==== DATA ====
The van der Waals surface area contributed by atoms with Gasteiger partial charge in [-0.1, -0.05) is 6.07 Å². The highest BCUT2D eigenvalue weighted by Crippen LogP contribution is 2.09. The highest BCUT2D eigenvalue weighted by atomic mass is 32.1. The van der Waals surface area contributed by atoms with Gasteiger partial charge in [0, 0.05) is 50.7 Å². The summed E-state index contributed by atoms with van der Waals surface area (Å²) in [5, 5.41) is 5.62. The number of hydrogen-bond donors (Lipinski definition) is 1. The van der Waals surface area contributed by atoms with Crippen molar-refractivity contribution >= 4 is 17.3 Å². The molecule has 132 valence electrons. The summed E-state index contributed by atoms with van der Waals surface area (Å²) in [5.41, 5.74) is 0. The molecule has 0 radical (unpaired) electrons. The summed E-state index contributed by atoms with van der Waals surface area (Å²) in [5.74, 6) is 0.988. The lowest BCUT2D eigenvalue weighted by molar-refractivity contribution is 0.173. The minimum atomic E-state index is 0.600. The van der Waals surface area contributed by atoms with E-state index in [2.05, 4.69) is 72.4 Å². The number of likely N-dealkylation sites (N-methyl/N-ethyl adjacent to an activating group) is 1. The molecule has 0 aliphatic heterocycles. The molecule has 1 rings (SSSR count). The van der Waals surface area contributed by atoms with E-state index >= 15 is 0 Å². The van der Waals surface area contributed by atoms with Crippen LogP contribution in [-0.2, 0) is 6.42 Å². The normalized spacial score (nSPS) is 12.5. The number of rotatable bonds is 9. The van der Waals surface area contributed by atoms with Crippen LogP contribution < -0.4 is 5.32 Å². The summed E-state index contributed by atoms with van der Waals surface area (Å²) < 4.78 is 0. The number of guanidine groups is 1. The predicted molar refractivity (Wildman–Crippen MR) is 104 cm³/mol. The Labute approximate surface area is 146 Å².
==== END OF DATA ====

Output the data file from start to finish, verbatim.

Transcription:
The van der Waals surface area contributed by atoms with Gasteiger partial charge in [-0.1, -0.05) is 6.07 Å². The highest BCUT2D eigenvalue weighted by Crippen LogP contribution is 2.09. The highest BCUT2D eigenvalue weighted by atomic mass is 32.1. The van der Waals surface area contributed by atoms with Gasteiger partial charge in [0, 0.05) is 50.7 Å². The summed E-state index contributed by atoms with van der Waals surface area (Å²) in [5, 5.41) is 5.62. The number of hydrogen-bond donors (Lipinski definition) is 1. The van der Waals surface area contributed by atoms with Crippen molar-refractivity contribution >= 4 is 17.3 Å². The molecule has 132 valence electrons. The summed E-state index contributed by atoms with van der Waals surface area (Å²) in [5.41, 5.74) is 0. The molecule has 0 radical (unpaired) electrons. The summed E-state index contributed by atoms with van der Waals surface area (Å²) in [5.74, 6) is 0.988. The lowest BCUT2D eigenvalue weighted by molar-refractivity contribution is 0.173. The minimum atomic E-state index is 0.600. The van der Waals surface area contributed by atoms with E-state index in [2.05, 4.69) is 72.4 Å². The number of likely N-dealkylation sites (N-methyl/N-ethyl adjacent to an activating group) is 1. The molecule has 0 aliphatic heterocycles. The molecule has 1 rings (SSSR count). The van der Waals surface area contributed by atoms with E-state index >= 15 is 0 Å². The van der Waals surface area contributed by atoms with Crippen LogP contribution in [-0.2, 0) is 6.42 Å². The normalized spacial score (nSPS) is 12.5. The number of rotatable bonds is 9. The van der Waals surface area contributed by atoms with Crippen LogP contribution < -0.4 is 5.32 Å². The summed E-state index contributed by atoms with van der Waals surface area (Å²) < 4.78 is 0. The number of guanidine groups is 1. The predicted molar refractivity (Wildman–Crippen MR) is 104 cm³/mol. The Labute approximate surface area is 146 Å².